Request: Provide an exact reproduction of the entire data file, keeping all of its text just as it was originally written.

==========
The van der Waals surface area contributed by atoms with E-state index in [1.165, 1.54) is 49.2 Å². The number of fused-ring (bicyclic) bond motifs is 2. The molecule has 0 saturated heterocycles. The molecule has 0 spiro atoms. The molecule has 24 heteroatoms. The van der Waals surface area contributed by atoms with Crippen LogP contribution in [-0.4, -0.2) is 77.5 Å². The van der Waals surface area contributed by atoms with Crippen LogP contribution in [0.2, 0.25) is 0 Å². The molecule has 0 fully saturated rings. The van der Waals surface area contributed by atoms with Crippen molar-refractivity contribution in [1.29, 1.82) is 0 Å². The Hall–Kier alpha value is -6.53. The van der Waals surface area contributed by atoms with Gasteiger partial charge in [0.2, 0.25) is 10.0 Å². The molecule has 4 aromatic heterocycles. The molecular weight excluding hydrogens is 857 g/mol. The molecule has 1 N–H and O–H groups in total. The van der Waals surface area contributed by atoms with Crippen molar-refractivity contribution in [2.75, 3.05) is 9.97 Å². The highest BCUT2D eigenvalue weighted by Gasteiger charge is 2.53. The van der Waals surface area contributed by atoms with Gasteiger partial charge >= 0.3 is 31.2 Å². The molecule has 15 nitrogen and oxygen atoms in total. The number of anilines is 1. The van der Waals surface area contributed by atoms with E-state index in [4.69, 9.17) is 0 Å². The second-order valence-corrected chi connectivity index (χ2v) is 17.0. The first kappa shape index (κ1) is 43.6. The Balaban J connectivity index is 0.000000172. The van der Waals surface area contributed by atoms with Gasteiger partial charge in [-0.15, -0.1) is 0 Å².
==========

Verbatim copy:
The van der Waals surface area contributed by atoms with E-state index in [1.165, 1.54) is 49.2 Å². The number of fused-ring (bicyclic) bond motifs is 2. The molecule has 0 saturated heterocycles. The molecule has 0 spiro atoms. The molecule has 24 heteroatoms. The van der Waals surface area contributed by atoms with Crippen LogP contribution in [-0.4, -0.2) is 77.5 Å². The van der Waals surface area contributed by atoms with Crippen LogP contribution in [0.2, 0.25) is 0 Å². The molecule has 0 fully saturated rings. The van der Waals surface area contributed by atoms with Crippen molar-refractivity contribution in [1.29, 1.82) is 0 Å². The Hall–Kier alpha value is -6.53. The van der Waals surface area contributed by atoms with Gasteiger partial charge in [0.2, 0.25) is 10.0 Å². The molecule has 4 aromatic heterocycles. The molecular weight excluding hydrogens is 857 g/mol. The molecule has 1 N–H and O–H groups in total. The van der Waals surface area contributed by atoms with Crippen molar-refractivity contribution in [2.75, 3.05) is 9.97 Å². The highest BCUT2D eigenvalue weighted by Gasteiger charge is 2.53. The van der Waals surface area contributed by atoms with Gasteiger partial charge >= 0.3 is 31.2 Å². The molecule has 15 nitrogen and oxygen atoms in total. The number of anilines is 1. The van der Waals surface area contributed by atoms with E-state index in [4.69, 9.17) is 0 Å². The second-order valence-corrected chi connectivity index (χ2v) is 17.0. The first kappa shape index (κ1) is 43.6. The Balaban J connectivity index is 0.000000172. The van der Waals surface area contributed by atoms with Gasteiger partial charge in [-0.15, -0.1) is 0 Å².